amazing spidermanIt’s pretty rare that I get to walk into a movie theater with little to no expectations – even rarer for that to happen with a big budget superhero movie. But somehow, magically, that’s what I did for The Amazing Spiderman 2.

When I saw the first of the re-booted Spiderman movies, I felt it was a complete rehash of the Sam Raimi Spiderman, but done more correctly. The second film doubles down on that. Andrew Garfield is MY Spiderman – he’s the one I grew up watching on TV. He’s quippy and smart and angry and sad, and a huge goofball. But the movies, in contrast to the Raimi films’ tone of superhero gloss, take his antics and relationships seriously.

Never is this more clear than in the Amazing Spiderman 2, a film that struggles a lot with pacing and stuffing everything it wants into its running time, but that succeeds wildly at characters and investment. The movie races by plot points with the efficiency that has come to define director Marc Webb’s style for me, but it also knows when to take its time. It lingers on scenes that define relationships, like Gwen Stacey and Peter Parker demonstrating their easy, eager chemistry over a walk through a carnival, or Peter Parker and Harry Osborne rekindling an old friendship while playfully hanging out on a pier. These are moments full of little touches – Osbourne’s smile, Parker hanging off a railing, Gwen’s reluctant sadness – that speak volumes about the character’s relationships. The same is true for the relationship with Aunt May who, as inhabited by Sally Field, has more life, vibrancy, and emotional truth than any other iteration thus far.

A particular delight was Jamie Foxx as Max Dillon, one of Marvel’s semi-patented “bad guys who are actually victims of circumstances.” Often, the pathetic nerd turned super villain can feel campy and ill formed, and in a lesser actor’s hands Dillon would easily fit into that mold. But Foxx make’s you feel Max’s journey into Electro, and really buy into the emotions that cause his downward slide.

The movie manages to avoid sequelitis, despite being slightly over stuffed. Although it’s filled with world-rocking changes and heartache, the movie seems to delight in having all that origin story crap out of the way so it can get at the heart of the matter.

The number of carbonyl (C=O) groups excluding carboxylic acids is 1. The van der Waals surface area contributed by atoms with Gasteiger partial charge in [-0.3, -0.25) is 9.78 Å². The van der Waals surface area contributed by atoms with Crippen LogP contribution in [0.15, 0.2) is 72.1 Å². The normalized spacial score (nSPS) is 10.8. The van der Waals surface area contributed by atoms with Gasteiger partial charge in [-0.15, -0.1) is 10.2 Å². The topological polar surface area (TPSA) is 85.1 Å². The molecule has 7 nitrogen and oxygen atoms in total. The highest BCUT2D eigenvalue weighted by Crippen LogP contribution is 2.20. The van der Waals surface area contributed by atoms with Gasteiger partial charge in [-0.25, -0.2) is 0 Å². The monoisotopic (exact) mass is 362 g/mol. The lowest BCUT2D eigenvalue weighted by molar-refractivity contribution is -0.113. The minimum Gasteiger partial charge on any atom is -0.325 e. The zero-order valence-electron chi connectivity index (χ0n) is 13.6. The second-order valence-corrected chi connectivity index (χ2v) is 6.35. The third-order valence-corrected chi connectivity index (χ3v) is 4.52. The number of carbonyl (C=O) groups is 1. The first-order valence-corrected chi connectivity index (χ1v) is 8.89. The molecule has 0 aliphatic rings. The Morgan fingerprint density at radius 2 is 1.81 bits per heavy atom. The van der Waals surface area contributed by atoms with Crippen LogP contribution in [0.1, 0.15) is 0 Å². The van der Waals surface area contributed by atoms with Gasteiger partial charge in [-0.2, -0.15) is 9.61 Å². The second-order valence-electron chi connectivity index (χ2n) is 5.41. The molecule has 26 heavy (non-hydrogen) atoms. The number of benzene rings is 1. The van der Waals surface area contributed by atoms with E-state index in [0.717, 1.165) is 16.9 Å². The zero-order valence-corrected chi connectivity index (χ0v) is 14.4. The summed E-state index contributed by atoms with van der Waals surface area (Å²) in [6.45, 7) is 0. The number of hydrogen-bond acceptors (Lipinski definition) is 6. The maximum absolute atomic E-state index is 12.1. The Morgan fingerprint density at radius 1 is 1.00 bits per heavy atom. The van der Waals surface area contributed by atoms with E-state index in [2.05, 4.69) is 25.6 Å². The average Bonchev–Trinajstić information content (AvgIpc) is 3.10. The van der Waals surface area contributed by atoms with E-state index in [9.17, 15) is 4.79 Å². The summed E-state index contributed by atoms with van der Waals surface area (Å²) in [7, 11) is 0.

There really is not enough digital ink that can be spilled about Andrew Garfield’s take on Spiderman, or how delightfully real he makes the guy seem. And the movie Gods were feeling particularly beneficent when they dropped Emma Stone into the traditionally thankless role of the movie girlfriend. Together, Gwen Stacy and Peter Parker feel REAL in a way that they have no right to feel. There relationship feels lived in, comfortable, and fraught in all the ways you want it to feel.

The music, produced by Hans Zimmer and Pharrell Williams (one of my favorite partnerships in movie music), is across the board fantastic. There’s a particularly show offy piece that in a lesser composer’s hand would have felt like overkill, where the transformation from Dillon to Electro is underscored with a song who’s hard bass beat and repetitive words are actually the soundtrack to Electro’s head. It’s heavy handed symbolism, but it’s also so damn cool, and symptomatic of the narrative efficiency that makes the Amazing Spider-man 2 work so well.

I don’t want to oversell this – there’s nothing particularly deep going on beyond the surface of The Amazing Spiderman 2 beyond the usual superhero themes of duty, love, grief, and justice. But it’s done so well, so carefully and authentically, that it feels like you’re seeing something new. And for a series that started as a reboot of a reboot still fresh in our minds, that’s nothing short of amazing*.

*please pardon the pun.